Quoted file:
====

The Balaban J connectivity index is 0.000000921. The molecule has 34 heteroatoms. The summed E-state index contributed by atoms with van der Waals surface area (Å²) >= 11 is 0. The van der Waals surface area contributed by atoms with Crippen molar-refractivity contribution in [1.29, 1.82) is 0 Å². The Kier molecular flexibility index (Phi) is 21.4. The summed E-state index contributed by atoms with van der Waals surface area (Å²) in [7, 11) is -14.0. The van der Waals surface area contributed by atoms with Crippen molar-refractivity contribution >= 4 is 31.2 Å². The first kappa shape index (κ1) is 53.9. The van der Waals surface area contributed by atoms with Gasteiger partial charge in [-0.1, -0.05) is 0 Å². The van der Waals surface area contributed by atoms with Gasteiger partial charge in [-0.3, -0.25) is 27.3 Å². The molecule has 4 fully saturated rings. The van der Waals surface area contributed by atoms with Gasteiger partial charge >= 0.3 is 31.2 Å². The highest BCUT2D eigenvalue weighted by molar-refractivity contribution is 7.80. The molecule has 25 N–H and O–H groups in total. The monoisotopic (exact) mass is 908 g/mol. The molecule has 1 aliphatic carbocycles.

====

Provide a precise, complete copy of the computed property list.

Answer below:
The Balaban J connectivity index is 0.000000921. The molecule has 34 heteroatoms. The summed E-state index contributed by atoms with van der Waals surface area (Å²) >= 11 is 0. The van der Waals surface area contributed by atoms with Crippen molar-refractivity contribution in [1.29, 1.82) is 0 Å². The Kier molecular flexibility index (Phi) is 21.4. The summed E-state index contributed by atoms with van der Waals surface area (Å²) in [7, 11) is -14.0. The van der Waals surface area contributed by atoms with Crippen molar-refractivity contribution >= 4 is 31.2 Å². The first kappa shape index (κ1) is 53.9. The van der Waals surface area contributed by atoms with Gasteiger partial charge in [-0.1, -0.05) is 0 Å². The van der Waals surface area contributed by atoms with Gasteiger partial charge in [-0.3, -0.25) is 27.3 Å². The molecule has 4 fully saturated rings. The van der Waals surface area contributed by atoms with Gasteiger partial charge >= 0.3 is 31.2 Å². The highest BCUT2D eigenvalue weighted by molar-refractivity contribution is 7.80. The molecule has 25 N–H and O–H groups in total. The monoisotopic (exact) mass is 908 g/mol. The molecule has 1 aliphatic carbocycles.